Kana is an easily likable and sympathetic character. In the aftermath of a classmate's suicide, she feels guilt for things that she didn't do, things she didn't know, things that in hindsight she feels that she should have done or known. But at the same time that she is processing her own failures where this girl is concerned, she is also smart enough to recognize that she and the other kids should have been educated on depression and mental illness and warning signs of suicide, and that it is not fair for some of the adults who are quick to gossip or point their fingers at the girls in her class when they could just as easily point back at themselves for the things that they also didn't see or do or know.

Kana's time in Japan brings her a lot of distraction in the form of hard work, but not nearly enough. She is almost always burdened by her thoughts of her classmate's death. She goes through periods of sadness at the death and anger at the girl whose actions have disrupted her life. Her grandmother is hard on her and life in her family's Japanese town takes some getting used to for Kana.

The plot of this book moves along at a leisurely pace. There's not a whole lot of big things happening, but there are a lot of small things. The free verse helps with what might otherwise be a story with a slow and almost tedious pace, turning it instead into beautiful snippets, moments, and experiences - both happy and sad - that make up Kana's summer and reveal to the reader so many elements of life.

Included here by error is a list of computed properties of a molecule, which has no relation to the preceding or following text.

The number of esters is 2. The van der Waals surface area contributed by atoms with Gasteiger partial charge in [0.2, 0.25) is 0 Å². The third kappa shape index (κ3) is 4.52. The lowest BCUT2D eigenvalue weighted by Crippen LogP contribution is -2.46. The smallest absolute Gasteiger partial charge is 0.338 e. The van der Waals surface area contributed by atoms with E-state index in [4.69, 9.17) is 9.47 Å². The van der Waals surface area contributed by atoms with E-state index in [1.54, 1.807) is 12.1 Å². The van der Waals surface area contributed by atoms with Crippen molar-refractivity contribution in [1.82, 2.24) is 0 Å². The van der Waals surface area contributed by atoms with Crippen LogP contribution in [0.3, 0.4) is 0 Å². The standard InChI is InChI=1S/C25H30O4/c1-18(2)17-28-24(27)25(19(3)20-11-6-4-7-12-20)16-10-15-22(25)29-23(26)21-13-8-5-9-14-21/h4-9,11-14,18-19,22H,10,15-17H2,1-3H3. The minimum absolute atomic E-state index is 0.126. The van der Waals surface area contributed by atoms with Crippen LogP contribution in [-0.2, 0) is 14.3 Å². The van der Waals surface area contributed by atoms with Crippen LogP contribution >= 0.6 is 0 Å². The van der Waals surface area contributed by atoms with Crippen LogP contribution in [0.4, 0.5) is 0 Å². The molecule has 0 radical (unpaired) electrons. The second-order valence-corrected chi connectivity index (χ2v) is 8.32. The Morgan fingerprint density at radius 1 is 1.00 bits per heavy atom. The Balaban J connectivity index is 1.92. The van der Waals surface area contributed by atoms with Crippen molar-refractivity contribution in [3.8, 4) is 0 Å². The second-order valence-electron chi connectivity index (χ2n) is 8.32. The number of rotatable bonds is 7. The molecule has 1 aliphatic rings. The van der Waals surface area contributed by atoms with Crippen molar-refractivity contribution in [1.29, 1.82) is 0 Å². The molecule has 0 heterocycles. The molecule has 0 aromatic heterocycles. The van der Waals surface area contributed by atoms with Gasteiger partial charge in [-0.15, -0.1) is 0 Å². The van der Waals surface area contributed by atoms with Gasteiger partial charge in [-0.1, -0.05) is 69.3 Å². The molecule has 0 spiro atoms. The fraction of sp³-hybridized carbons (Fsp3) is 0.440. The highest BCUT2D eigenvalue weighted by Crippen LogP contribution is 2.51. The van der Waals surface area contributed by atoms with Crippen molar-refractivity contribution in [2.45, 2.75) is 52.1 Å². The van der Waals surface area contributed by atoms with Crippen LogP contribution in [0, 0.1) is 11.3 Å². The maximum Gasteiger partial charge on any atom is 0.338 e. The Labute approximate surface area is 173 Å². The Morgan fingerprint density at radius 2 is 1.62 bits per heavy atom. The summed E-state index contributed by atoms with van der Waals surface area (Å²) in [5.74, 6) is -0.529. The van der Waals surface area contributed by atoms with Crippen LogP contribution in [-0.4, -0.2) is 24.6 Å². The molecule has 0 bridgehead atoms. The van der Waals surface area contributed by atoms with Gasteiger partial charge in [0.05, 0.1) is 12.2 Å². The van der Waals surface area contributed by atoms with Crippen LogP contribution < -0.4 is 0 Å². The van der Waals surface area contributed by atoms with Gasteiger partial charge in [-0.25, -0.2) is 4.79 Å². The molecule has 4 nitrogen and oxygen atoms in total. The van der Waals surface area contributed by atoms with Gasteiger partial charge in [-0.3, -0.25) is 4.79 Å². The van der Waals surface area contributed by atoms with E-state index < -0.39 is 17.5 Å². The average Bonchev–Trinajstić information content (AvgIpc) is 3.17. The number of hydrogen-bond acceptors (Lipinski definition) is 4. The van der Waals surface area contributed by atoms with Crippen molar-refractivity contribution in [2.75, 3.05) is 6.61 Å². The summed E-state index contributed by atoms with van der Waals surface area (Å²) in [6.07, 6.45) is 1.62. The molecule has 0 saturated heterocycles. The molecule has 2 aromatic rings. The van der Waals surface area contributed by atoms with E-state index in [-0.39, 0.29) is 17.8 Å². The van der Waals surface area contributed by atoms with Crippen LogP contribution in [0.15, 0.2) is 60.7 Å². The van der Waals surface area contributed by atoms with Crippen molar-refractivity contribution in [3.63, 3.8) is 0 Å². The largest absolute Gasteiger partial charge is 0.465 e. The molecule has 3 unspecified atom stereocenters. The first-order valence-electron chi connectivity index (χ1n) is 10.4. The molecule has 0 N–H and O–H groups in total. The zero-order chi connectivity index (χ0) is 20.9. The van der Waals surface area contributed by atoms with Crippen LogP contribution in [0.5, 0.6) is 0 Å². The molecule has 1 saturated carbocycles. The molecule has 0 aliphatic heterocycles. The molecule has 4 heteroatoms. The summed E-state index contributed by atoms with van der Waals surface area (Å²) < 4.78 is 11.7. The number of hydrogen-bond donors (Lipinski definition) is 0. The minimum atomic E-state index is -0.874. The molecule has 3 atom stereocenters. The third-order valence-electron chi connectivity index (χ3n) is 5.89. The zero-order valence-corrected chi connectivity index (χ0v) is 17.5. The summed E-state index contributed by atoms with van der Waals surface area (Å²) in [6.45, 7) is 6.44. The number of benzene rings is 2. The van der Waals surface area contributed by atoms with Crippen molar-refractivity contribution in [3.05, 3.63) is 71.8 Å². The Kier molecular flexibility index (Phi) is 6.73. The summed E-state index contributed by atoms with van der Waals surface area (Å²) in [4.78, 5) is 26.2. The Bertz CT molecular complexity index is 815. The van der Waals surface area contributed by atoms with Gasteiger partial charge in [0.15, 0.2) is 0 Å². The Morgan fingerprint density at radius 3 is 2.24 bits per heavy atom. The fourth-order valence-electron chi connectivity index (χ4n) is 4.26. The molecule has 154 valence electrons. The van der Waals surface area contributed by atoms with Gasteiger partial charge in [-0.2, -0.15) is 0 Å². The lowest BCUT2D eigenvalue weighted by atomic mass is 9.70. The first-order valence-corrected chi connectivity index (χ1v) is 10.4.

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Format: Hardcover
ORCHARDS has a ripped-from-the-headlines feel to it, but this story, about a biracial girl sent to Japan to reflect after the suicide of a classmate, is far from trendy. For one thing, it takes place in a Japanese farming community, as opposed to the mall. Thompson, a long-time resident of Japan, gets the details of mikan-growing and rural life down just right, and Kana's no-nonsense Japanese grandmother is especially well-drawn. She has also convincingly captured the voice of 14-year-old Kana, via verse, no less. As in her first novel ASH, which was published in the adult market, Thompson explores issues of guilt and grief. In the previous novel, which was set in Kagoshima, there is an Obon scene. There's another view of Obon in ORCHARDS. It's interesting to compare the two novels, as they are set in different parts of Japan, where the same events call for different customs.

After reading the cover flap of ORCHARDS, I thought I knew how this would turn out. I was wrong. Thompson doesn't go in for easy redemption, but she leaves the reader with a feeling of hope. This is a beautiful novel.
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Format: Paperback Verified Purchase